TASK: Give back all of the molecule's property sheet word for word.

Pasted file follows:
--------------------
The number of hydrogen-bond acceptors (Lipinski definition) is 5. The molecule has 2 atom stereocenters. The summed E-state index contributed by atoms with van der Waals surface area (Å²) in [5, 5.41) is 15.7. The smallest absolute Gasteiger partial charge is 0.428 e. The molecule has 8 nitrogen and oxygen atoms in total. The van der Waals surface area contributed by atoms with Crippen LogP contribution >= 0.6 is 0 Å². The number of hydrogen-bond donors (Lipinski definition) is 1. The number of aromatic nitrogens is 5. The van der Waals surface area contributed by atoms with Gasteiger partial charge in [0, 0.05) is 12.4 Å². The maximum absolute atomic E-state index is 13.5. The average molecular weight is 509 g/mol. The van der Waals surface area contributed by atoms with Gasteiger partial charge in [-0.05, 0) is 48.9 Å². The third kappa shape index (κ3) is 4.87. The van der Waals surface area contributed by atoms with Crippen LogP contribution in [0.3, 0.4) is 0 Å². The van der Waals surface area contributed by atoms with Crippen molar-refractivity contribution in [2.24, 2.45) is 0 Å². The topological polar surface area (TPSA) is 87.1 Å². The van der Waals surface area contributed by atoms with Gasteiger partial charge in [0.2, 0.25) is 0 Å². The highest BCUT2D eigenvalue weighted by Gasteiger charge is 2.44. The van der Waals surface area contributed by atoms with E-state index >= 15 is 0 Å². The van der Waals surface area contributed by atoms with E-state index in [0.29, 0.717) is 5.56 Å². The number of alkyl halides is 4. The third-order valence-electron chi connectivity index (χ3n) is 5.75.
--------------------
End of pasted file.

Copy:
The number of hydrogen-bond acceptors (Lipinski definition) is 5. The molecule has 2 atom stereocenters. The summed E-state index contributed by atoms with van der Waals surface area (Å²) in [5, 5.41) is 15.7. The smallest absolute Gasteiger partial charge is 0.428 e. The molecule has 8 nitrogen and oxygen atoms in total. The van der Waals surface area contributed by atoms with Crippen LogP contribution >= 0.6 is 0 Å². The number of hydrogen-bond donors (Lipinski definition) is 1. The number of aromatic nitrogens is 5. The van der Waals surface area contributed by atoms with Gasteiger partial charge in [0, 0.05) is 12.4 Å². The maximum absolute atomic E-state index is 13.5. The average molecular weight is 509 g/mol. The van der Waals surface area contributed by atoms with Gasteiger partial charge in [-0.05, 0) is 48.9 Å². The third kappa shape index (κ3) is 4.87. The van der Waals surface area contributed by atoms with Crippen LogP contribution in [0.3, 0.4) is 0 Å². The van der Waals surface area contributed by atoms with Crippen molar-refractivity contribution in [2.24, 2.45) is 0 Å². The topological polar surface area (TPSA) is 87.1 Å². The van der Waals surface area contributed by atoms with Gasteiger partial charge in [0.2, 0.25) is 0 Å². The highest BCUT2D eigenvalue weighted by Gasteiger charge is 2.44. The van der Waals surface area contributed by atoms with E-state index >= 15 is 0 Å². The van der Waals surface area contributed by atoms with E-state index in [0.29, 0.717) is 5.56 Å². The number of alkyl halides is 4. The third-order valence-electron chi connectivity index (χ3n) is 5.75.